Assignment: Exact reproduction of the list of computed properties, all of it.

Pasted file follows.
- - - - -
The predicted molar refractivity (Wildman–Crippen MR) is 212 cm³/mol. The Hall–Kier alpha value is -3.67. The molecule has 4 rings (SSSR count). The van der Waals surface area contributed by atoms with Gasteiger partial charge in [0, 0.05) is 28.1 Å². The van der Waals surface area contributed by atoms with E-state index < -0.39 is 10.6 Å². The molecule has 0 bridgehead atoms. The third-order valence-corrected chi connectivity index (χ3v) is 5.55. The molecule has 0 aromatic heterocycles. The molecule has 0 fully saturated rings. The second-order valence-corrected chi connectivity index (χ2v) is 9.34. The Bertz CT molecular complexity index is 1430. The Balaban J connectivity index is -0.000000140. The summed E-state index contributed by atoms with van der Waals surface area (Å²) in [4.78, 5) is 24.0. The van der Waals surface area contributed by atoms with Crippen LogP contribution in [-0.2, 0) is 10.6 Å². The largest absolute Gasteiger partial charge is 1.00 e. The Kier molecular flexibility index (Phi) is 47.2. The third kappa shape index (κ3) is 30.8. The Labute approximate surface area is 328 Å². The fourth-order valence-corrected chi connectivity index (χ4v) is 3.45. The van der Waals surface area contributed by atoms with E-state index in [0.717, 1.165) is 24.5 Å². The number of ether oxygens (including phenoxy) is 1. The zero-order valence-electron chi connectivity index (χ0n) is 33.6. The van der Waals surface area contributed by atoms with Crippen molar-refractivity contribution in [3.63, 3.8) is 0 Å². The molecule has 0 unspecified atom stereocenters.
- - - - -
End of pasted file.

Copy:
The predicted molar refractivity (Wildman–Crippen MR) is 212 cm³/mol. The Hall–Kier alpha value is -3.67. The molecule has 4 rings (SSSR count). The van der Waals surface area contributed by atoms with Gasteiger partial charge in [0, 0.05) is 28.1 Å². The van der Waals surface area contributed by atoms with E-state index < -0.39 is 10.6 Å². The molecule has 0 bridgehead atoms. The third-order valence-corrected chi connectivity index (χ3v) is 5.55. The molecule has 0 aromatic heterocycles. The molecule has 0 fully saturated rings. The second-order valence-corrected chi connectivity index (χ2v) is 9.34. The Bertz CT molecular complexity index is 1430. The Balaban J connectivity index is -0.000000140. The summed E-state index contributed by atoms with van der Waals surface area (Å²) in [4.78, 5) is 24.0. The van der Waals surface area contributed by atoms with Crippen LogP contribution in [-0.2, 0) is 10.6 Å². The largest absolute Gasteiger partial charge is 1.00 e. The Kier molecular flexibility index (Phi) is 47.2. The third kappa shape index (κ3) is 30.8. The Labute approximate surface area is 328 Å². The fourth-order valence-corrected chi connectivity index (χ4v) is 3.45. The van der Waals surface area contributed by atoms with E-state index in [0.717, 1.165) is 24.5 Å². The number of ether oxygens (including phenoxy) is 1. The zero-order valence-electron chi connectivity index (χ0n) is 33.6. The van der Waals surface area contributed by atoms with Crippen molar-refractivity contribution in [3.63, 3.8) is 0 Å². The molecule has 0 unspecified atom stereocenters.